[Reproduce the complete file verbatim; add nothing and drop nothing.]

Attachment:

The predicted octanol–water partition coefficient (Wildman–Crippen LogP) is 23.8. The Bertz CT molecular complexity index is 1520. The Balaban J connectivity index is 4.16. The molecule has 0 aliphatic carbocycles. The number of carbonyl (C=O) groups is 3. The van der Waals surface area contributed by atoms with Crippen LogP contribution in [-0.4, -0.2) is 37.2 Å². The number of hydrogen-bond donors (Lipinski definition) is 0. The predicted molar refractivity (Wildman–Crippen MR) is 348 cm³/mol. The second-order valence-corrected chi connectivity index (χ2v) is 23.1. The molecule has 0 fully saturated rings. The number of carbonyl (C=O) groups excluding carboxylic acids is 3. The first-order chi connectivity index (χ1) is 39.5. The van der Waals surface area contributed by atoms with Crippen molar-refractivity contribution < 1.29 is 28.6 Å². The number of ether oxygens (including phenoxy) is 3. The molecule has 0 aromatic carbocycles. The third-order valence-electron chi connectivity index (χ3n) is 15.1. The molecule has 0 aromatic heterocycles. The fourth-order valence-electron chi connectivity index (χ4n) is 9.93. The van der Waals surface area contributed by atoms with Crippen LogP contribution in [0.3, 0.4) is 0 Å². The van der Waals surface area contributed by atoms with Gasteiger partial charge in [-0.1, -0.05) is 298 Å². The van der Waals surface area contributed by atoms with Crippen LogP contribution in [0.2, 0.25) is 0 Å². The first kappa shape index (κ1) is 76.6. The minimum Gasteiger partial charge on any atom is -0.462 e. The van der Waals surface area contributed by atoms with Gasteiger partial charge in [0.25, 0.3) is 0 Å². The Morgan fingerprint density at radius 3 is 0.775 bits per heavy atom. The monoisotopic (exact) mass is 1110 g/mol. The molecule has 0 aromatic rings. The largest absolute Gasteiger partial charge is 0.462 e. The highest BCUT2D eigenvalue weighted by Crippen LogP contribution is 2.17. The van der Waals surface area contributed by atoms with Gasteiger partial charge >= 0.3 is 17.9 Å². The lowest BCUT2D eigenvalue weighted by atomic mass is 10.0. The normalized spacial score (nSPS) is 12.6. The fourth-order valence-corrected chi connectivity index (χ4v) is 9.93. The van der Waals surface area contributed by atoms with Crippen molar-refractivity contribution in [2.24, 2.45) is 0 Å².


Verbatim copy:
The predicted octanol–water partition coefficient (Wildman–Crippen LogP) is 23.8. The Bertz CT molecular complexity index is 1520. The Balaban J connectivity index is 4.16. The molecule has 0 aliphatic carbocycles. The number of carbonyl (C=O) groups is 3. The van der Waals surface area contributed by atoms with Crippen LogP contribution in [-0.4, -0.2) is 37.2 Å². The number of hydrogen-bond donors (Lipinski definition) is 0. The predicted molar refractivity (Wildman–Crippen MR) is 348 cm³/mol. The second-order valence-corrected chi connectivity index (χ2v) is 23.1. The molecule has 0 fully saturated rings. The number of carbonyl (C=O) groups excluding carboxylic acids is 3. The first-order chi connectivity index (χ1) is 39.5. The van der Waals surface area contributed by atoms with Crippen molar-refractivity contribution < 1.29 is 28.6 Å². The number of ether oxygens (including phenoxy) is 3. The molecule has 0 aromatic carbocycles. The third-order valence-electron chi connectivity index (χ3n) is 15.1. The molecule has 0 aromatic heterocycles. The fourth-order valence-electron chi connectivity index (χ4n) is 9.93. The van der Waals surface area contributed by atoms with Crippen LogP contribution in [0.3, 0.4) is 0 Å². The van der Waals surface area contributed by atoms with Gasteiger partial charge in [-0.1, -0.05) is 298 Å². The van der Waals surface area contributed by atoms with Crippen LogP contribution in [0.2, 0.25) is 0 Å². The first kappa shape index (κ1) is 76.6. The minimum Gasteiger partial charge on any atom is -0.462 e. The van der Waals surface area contributed by atoms with Gasteiger partial charge in [0.25, 0.3) is 0 Å². The Morgan fingerprint density at radius 3 is 0.775 bits per heavy atom. The monoisotopic (exact) mass is 1110 g/mol. The molecule has 0 aromatic rings. The largest absolute Gasteiger partial charge is 0.462 e. The highest BCUT2D eigenvalue weighted by Crippen LogP contribution is 2.17. The van der Waals surface area contributed by atoms with Gasteiger partial charge >= 0.3 is 17.9 Å². The lowest BCUT2D eigenvalue weighted by atomic mass is 10.0. The normalized spacial score (nSPS) is 12.6. The fourth-order valence-corrected chi connectivity index (χ4v) is 9.93. The van der Waals surface area contributed by atoms with Crippen molar-refractivity contribution in [2.24, 2.45) is 0 Å².